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4+ Sample Child Custody Agreement
What Is a Child Custody Agreement?
A Child Custody Agreement or Child Custody Contract is a type of written document which details the procedures for child custody between the parents of a child or children. These arrangements are generally issued in line with a separation or divorce proceeding. It may encompass various instructions regarding:
- Which parent has primary physical custody of the child;
- Which parent has legal custody of the child, usually the same parent that is granted physical custody;
- Whether custody will be split equally between the parents, or whether one parent will have more physical custody time; and
- Visitation schedules for the non-custodial parent.
Furthermore, the custody agreement may address several other issues. Examples of this would be child support provisions, and whether or not other parties can assume custody of the child, such as a grandparent or close relative.
When determining child custody rights, child custody law places the child’s interests and background first. The child’s needs are placed before any of the parent’s personal preferences. This is known as the “child’s best interest standard”, which is the main standard for child custody cases. Courts will only make child custody verdicts if they benefit the child.
Child custody laws can be composite, and state laws on the subject will differ by jurisdiction. Determining custody rights over a child or children must be done with boundless care, as such decisions have profound and lasting impacts on the child.
What Is Included In a Child Custody Agreement?
A child custody agreement letter will detail matters such as custody and visitation calendars. Parents who are able to communicate and negotiate with each other may be able to draft a child custody agreement on their own, therefore avoiding child custody proceedings. Yet again, each state maintains their own laws concerning child custody and child custody agreements. Per se, you should acquaint yourself with the laws of your jurisdiction before taking any action.
In addition, a child custody agreement could be considered a form of a parenting plan. Although the needs of each family will vary, the following is generally what is comprised in a child custody agreement:
- A classification of the type of custody arrangement each parent has agreed to;
- Which parent has legal custody, and which parent has physical custody;
- Parenting time calendars, including visitation schedules, vacations, weekends, and holidays;
- Details concerning significant issues such as religion, education, and extracurricular activities;
- Details about pick-up and drop-offs to and from the parental home; and
- A section which outlines how parents may make changes to the child custody arrangement should the need for change arise.
When conscripting a child custody agreement, it is vital to be as specific as possible. This will help reduce the need for any modification later on. Moreover, it is important to remember that a court must approve to and certify the agreement, in order for the agreement to be enforceable under state laws. If any part of it is not drafted with the child’s best interests in mind, it is unlikely that the court will do so, and the agreement will need to be revised.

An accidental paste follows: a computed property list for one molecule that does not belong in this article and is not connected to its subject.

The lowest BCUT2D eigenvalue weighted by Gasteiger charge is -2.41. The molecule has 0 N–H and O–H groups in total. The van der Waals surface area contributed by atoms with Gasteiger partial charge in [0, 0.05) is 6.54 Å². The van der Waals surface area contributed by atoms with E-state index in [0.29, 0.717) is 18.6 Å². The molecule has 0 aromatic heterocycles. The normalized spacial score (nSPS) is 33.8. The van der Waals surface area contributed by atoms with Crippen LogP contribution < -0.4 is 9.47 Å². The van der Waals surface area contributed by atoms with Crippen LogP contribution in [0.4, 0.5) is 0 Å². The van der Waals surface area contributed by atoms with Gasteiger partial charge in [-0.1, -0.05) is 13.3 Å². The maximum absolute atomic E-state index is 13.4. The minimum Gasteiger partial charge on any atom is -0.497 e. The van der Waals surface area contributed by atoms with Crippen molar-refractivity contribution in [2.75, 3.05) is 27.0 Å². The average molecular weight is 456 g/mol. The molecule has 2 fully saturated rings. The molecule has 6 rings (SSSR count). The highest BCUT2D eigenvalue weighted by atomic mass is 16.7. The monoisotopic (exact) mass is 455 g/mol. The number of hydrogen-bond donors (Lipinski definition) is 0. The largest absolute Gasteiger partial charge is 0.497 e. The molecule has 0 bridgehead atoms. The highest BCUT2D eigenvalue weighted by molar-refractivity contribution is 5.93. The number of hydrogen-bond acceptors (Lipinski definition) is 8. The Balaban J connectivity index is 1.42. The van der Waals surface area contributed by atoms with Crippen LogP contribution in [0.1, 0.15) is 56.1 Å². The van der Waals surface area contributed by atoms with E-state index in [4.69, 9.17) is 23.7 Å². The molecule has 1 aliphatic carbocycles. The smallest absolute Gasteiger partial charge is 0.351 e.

Who Are The Parties Involved In a Child Custody Agreement?
Most child custody agreements refer to the child’s biological parents, as well as the child or children that are to be affected by the contract. Nevertheless, this can differ depending on the family arrangements. Other parties who may be mentioned in a child custody agreement might include:
- Other close relatives; and
- Adoptive parents, if there are any.
Per se, child custody arrangements can generally be tailored to meet the exact needs of the children, as well as the several caretakers that may be involved in the custody arrangement.
Again, any custody determinations require to be made with the child’s best interests in mind. If an arrangement is not in the child’s best interest, it is not likely that the party will be stated in the child custody agreement. An example of this would be if a certain adult has been abusive to the child in the past—that person most likely will not be granted any custody privileges in the child custody contract.
What Are The Types Of Child Custody Orders?
There are two kinds of child custody:
Legal custody—which means the one who makes imperative decisions for your children (like the health care, education, and welfare), and Physical custody—which means who your children live with.
- Joint—where both parents share the right and duty to make the significant decisions about the health, education, and welfare of the children.
- Sole—where only one parent has the right and duty to make the significant decisions about the health, education, and welfare of the children.
Parents with legal custody make decisions or choices about their children’s:
- School or child care
- Religious events or institutions
- Psychiatric, psychological, or therapy needs or other mental health counseling or
- Doctor, dentist, orthodontist, or other health professional (except in emergency situations)
- Sports, summer camp, vacation, or extracurricular activities
- Residence (where the children will live)
- Both parents who share legal custody have the right to make decisions about these parts of their children’s lives, but they do not have to reach agreement on every decision. Either parent can make a decision alone. Nevertheless, to avoid having problems and ending up back in court, both parents should have a proper communication with each other and have a teamwork in making decisions together.
- Joint—which means that the children live with both parents.
- Sole or primary—which means the children live with only one parent most of the time and just visit the other parent.
Joint physical custody does not mean that the children must spend exactly half the time with each parent. Sometimes, the children spend a little more time with one parent than the other because it is hard to split the time exactly in half. When one parent has the children more than half of the time, then that parent is sometimes called the “primary custodial parent.”
Oftentimes, a judge gives parents joint legal custody, but not joint physical custody. This means that both parents share the duty for making significant decisions in the children’s lives, but the children live with one parent most of the time. The parent who does not have physical custody usually has visitation with the children.
Types of Visitation Orders
Visitation or “time-share” is the agreement for how the parents will share time with the children. A parent who has the children less than half of the time has visitation with the children. Visitation orders are diverse, depending on the situation of the parents, best interests of the children, and other factors. Overall, visitation can be: